Telepathic waitress Sookie Stackhouse is Back in 'Dead and Gone' --
Sookie Stackhouse has returned for another bloody adventure. "Dead and Gone" is the ninth novel about the telepathic waitress from fictional Bon Temps, La., and her dealings with the supernatural world of vampires, wereanimals (they're not just wolves), shape shifters, witches, demons and fairies.
In the latest tale, wereanimals and shape shifters, known as the "two-natured," have joined vampires in "coming out" to the human race. It starts with a woman turning into werewolf on the evening news.
The subsequent backlash could have made a good story line but author Charlaine Harris doesn't go there. The only consequence is told in a third-person account by Sookie's boss, Sam Merlotte, whose mother, also a shape shifter, is shot by her husband. Lesson learned: If you're planning to tell your spouse that you're a little different, hide the weapons first.
Instead, Harris focuses on the fairy world and the struggles of Sookie's great-grandfather, Niall Brigant, within his fairy kingdom. He's a powerful prince who shows up occasionally and mostly puts Sookie at risk. A war is brewing between Niall and his nephew, and Sookie becomes a target. But Harris hides this mysterious world from the reader, which makes for an even more convoluted narrative.
Some colourful characters from previous Harris vampire books get scant mention in "Dead and Gone," leaving you to wonder, "Where did they go?" An unexpected visit from Sookie's former weretiger lover amounts to only a few words. Another former lover happens along and a fight ensues. Then, both men "up and went." What was the point?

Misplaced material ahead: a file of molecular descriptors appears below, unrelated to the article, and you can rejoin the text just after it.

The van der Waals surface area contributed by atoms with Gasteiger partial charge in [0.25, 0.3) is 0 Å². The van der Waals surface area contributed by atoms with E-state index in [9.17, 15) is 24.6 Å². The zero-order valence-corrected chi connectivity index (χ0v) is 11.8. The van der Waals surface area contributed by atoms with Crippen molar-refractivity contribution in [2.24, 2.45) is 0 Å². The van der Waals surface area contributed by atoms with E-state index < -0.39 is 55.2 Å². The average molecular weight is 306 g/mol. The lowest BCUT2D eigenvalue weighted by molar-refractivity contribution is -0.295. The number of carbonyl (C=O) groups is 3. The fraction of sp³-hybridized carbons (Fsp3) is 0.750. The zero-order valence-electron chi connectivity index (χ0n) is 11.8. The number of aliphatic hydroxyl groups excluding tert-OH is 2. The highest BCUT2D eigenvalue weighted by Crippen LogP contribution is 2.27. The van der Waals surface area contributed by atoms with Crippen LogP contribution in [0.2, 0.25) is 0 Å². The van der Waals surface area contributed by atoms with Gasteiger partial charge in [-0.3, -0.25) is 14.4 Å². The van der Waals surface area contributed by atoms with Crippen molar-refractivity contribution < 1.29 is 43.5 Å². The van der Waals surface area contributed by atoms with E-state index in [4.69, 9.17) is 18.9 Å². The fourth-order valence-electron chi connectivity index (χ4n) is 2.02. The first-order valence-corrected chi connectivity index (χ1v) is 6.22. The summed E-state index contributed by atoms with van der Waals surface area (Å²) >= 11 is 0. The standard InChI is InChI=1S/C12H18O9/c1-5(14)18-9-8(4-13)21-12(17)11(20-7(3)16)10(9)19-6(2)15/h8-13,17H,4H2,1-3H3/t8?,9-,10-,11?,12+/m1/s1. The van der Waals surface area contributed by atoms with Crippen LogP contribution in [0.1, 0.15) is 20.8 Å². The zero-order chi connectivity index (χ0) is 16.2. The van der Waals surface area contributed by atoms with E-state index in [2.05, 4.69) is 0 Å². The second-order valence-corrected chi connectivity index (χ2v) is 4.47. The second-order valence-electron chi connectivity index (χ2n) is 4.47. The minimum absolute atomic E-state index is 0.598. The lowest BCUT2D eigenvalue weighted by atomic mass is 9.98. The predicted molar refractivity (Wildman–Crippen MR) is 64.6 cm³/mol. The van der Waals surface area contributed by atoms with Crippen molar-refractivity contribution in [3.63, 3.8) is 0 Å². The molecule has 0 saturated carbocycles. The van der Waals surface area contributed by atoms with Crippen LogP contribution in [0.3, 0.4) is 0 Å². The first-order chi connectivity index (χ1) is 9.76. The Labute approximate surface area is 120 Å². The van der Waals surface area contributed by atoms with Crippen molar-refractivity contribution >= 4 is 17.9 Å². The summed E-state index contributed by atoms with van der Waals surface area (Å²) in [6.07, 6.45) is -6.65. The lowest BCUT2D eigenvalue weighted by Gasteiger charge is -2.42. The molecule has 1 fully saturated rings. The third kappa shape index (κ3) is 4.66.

The constant theme in these Southern vampire novels is Sookie's aptitude for self-preservation. Armed with water pistols filled with lemon juice, and a gardening tool, she manages to battle her more powerful fairy enemies. But she does not escape unharmed. After drinking vampire blood, which is highly restorative, she recovers to fight another day.
For those who haven't read the previous Sookie Stackhouse novels, "Dead and Gone" is not the place to start. Your best bet would be to pick up, "Dead Until Dark," the first novel in the series and the basis of HBO's surprise hit series, "True Blood," produced by "Six Feet Under," creator Alan Ball.
While Ball dedicates more time to the development of secondary characters, Harris keeps her books focused on Sookie's perspective. The problem, though, is that you don't get to know the other characters well enough to care about them.
Wednesday, July 1, 2009
Telepathic waitress Sookie Stackhouse is Back in 'Dead and Gone' (Charlaine Harris)
From The Canadian Press --